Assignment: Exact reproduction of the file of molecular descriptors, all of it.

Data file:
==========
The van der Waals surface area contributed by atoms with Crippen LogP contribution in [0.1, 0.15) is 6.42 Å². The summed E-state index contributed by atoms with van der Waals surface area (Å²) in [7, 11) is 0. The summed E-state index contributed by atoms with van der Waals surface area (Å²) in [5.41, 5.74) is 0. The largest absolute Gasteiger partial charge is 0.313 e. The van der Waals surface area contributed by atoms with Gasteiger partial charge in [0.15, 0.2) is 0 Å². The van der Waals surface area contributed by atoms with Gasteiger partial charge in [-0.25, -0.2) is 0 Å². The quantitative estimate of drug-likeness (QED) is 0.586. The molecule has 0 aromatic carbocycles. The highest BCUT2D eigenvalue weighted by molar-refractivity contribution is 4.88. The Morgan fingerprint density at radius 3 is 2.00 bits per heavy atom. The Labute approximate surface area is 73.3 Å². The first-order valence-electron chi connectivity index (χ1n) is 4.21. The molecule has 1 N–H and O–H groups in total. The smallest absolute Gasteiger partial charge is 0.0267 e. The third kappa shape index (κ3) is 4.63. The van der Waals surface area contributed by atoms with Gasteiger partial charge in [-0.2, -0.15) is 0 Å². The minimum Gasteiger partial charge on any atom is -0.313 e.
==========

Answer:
The van der Waals surface area contributed by atoms with Crippen LogP contribution in [0.1, 0.15) is 6.42 Å². The summed E-state index contributed by atoms with van der Waals surface area (Å²) in [7, 11) is 0. The summed E-state index contributed by atoms with van der Waals surface area (Å²) in [5.41, 5.74) is 0. The largest absolute Gasteiger partial charge is 0.313 e. The van der Waals surface area contributed by atoms with Gasteiger partial charge in [0.15, 0.2) is 0 Å². The van der Waals surface area contributed by atoms with Gasteiger partial charge in [-0.25, -0.2) is 0 Å². The quantitative estimate of drug-likeness (QED) is 0.586. The molecule has 0 aromatic carbocycles. The highest BCUT2D eigenvalue weighted by molar-refractivity contribution is 4.88. The Morgan fingerprint density at radius 3 is 2.00 bits per heavy atom. The Labute approximate surface area is 73.3 Å². The first-order valence-electron chi connectivity index (χ1n) is 4.21. The molecule has 1 N–H and O–H groups in total. The smallest absolute Gasteiger partial charge is 0.0267 e. The third kappa shape index (κ3) is 4.63. The van der Waals surface area contributed by atoms with Gasteiger partial charge in [-0.2, -0.15) is 0 Å². The minimum Gasteiger partial charge on any atom is -0.313 e.